If Snickerdoodles Were Cake [gooey butter squares]

gooey butter squares.

When we would visit for the weekend, Grandma Glass of Milk always had cookies for us in a green glass jar.  Chocolate chips were her standbys, but she would always have a second kind, and over time, I grew to like them even more than the classic Toll House recipe.  They would either be oatmeal scotchies or snickerdoodles.  I am not a huge fan of sugar cookies (they always seem so plain), but snickerdoodles are like sugar cookies with the volume turned up, if you’ll allow me to borrow a phrase from Ina.

And if that’s true, than gooey butter squares (from The Smitten Kitchen Cookbook) are what happens when you turn it up to 11, for that extra push over the cliff, if you’ll allow me to borrow a phrase from Spinal Tap.  Because they have a cake base, with a gooey layer of I don’t even know what to call it amazingness (I want to say custard, except that’s not right), and a sprinkle of cinnamon sugar on top that caramelizes a bit, and gives an initial crackle when you first bite in.  I am always wary of recipes with multiple layers (read: steps or worse, dishes), but these are worth every extra minute of care you attend to them.

To make a 9×13 pan’s worth, you will need:

For the soft cookie base:

  • 8 T butter, at room temperature, plus more for the pan
  • 1 1/2 C flour
  • 1 tsp. cream of tartar
  • 1/2 tsp. baking soda
  • 1/4 tsp. salt
  • 3/4 C sugar
  • 1 egg
  • 1/4 C milk

For the gooey layer:

  • 1/4 C light corn syrup, golden syrup, or honey
  • 1/4 C milk, half and half, or heavy cream
  • 1 T vanilla
  • 12 T butter, at room temperature
  • 1 C + 2 T sugar
  • 1/4 tsp. salt
  • 1 egg
  • 1 1/4 C flour

For the topping:

  • 2 T sugar
  • 1 1/2 tsp. cinnamon

Preheat the oven to 350 degrees.  Line the bottom of a 9 x 13 pan with at least 2-inch sides with parchment paper and either butter the paper and sides of the pan, or coat them with a nonstick spray.  Set asaid.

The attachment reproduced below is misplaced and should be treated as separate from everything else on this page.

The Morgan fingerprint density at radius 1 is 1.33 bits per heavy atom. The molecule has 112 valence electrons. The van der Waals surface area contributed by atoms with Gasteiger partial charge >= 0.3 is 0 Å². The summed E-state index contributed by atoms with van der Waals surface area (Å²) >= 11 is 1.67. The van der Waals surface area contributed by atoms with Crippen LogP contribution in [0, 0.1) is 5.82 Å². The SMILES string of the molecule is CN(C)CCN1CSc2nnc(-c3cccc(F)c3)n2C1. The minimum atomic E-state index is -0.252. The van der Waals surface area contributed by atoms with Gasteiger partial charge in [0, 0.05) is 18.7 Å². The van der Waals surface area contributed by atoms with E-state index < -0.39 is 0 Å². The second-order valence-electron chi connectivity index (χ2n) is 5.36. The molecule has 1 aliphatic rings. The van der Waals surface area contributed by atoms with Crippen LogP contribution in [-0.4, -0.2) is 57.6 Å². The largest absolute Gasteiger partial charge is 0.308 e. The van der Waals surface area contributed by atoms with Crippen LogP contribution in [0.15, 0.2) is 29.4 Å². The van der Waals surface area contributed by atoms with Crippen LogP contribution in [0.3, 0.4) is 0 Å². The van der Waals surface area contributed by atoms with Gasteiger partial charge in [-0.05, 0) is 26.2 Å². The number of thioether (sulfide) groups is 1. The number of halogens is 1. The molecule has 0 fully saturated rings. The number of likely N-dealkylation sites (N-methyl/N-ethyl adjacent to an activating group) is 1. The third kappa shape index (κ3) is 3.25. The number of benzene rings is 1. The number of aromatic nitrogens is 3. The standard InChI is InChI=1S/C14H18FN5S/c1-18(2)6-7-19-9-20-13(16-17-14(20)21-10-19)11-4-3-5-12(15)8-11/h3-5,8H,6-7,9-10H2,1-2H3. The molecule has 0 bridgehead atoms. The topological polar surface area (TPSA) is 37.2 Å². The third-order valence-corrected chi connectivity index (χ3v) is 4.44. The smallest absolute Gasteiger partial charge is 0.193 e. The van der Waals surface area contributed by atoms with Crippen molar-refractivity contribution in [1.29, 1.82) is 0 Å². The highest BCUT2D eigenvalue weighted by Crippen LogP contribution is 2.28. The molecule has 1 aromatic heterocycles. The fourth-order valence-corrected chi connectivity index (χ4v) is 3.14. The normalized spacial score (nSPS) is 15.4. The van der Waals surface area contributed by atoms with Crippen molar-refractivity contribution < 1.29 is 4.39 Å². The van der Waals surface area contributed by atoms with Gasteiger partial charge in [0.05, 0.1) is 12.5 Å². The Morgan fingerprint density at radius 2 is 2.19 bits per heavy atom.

For the cookie base, whisk together the flour, cream of tartar, baking soda, and salt in a medium bowl.  In the bowl of an electric mixer, beat the 8 T butter with sugar until light and fluffy.  Add the egg and milk, and beat until combined, scraping down bowl and then beating for 10 seconds more.  Beat in dry ingredients until just combined.  Dollop cookie base over the bottom of the prepared pan and spread it into an even layer with a butter knife or offset spatula.  Set pan aside.

For the gooey layer, whisk liquid sweetener, milk, and vanilla together in a small bowl and set aside.  In the bowl of an electric mixer, cream the butter, sugar, and salt until light and fluffy.  Beat in the egg, scrape down sides of bowl, and mix for 10 seconds more.  Add 1/3 of flour and mix, then 1/2 of vanilla mixture and mix.  Repeat again, twice, until all of the flour has been mixed until just combined.  Dollop over the cookie base and spread carefully with an offset spatula or butter knife.

For the topping, mix the sugar and cinnamon in a tiny dish and sprinkle it over the entire gooey layer.  It will be thick, but will come out of the oven almost like a creme brulee lid.

Bake 25-30 minutes until the cookies have bronzed on top.* The fooey layer will rise and fall in the oven but will still be a bit liquidy under the cinnamon crust when the squares are done.  Let cool completely on a rack, then cut into 1-inch squares.

*I had a difficult time knowing whether this was “done,” and cooked it so much longer than I should have.  It made my gooey layer less gooey than it should have been.  So unless your oven is funky and off, take these out after 30 minutes.

3 thoughts on “If Snickerdoodles Were Cake [gooey butter squares]

  1. Grandma’s snickerdoodles were absolute masterpieces. There isn’t a better cookie, really. So, if you could save me one of these gooey butter squares, please. . . .

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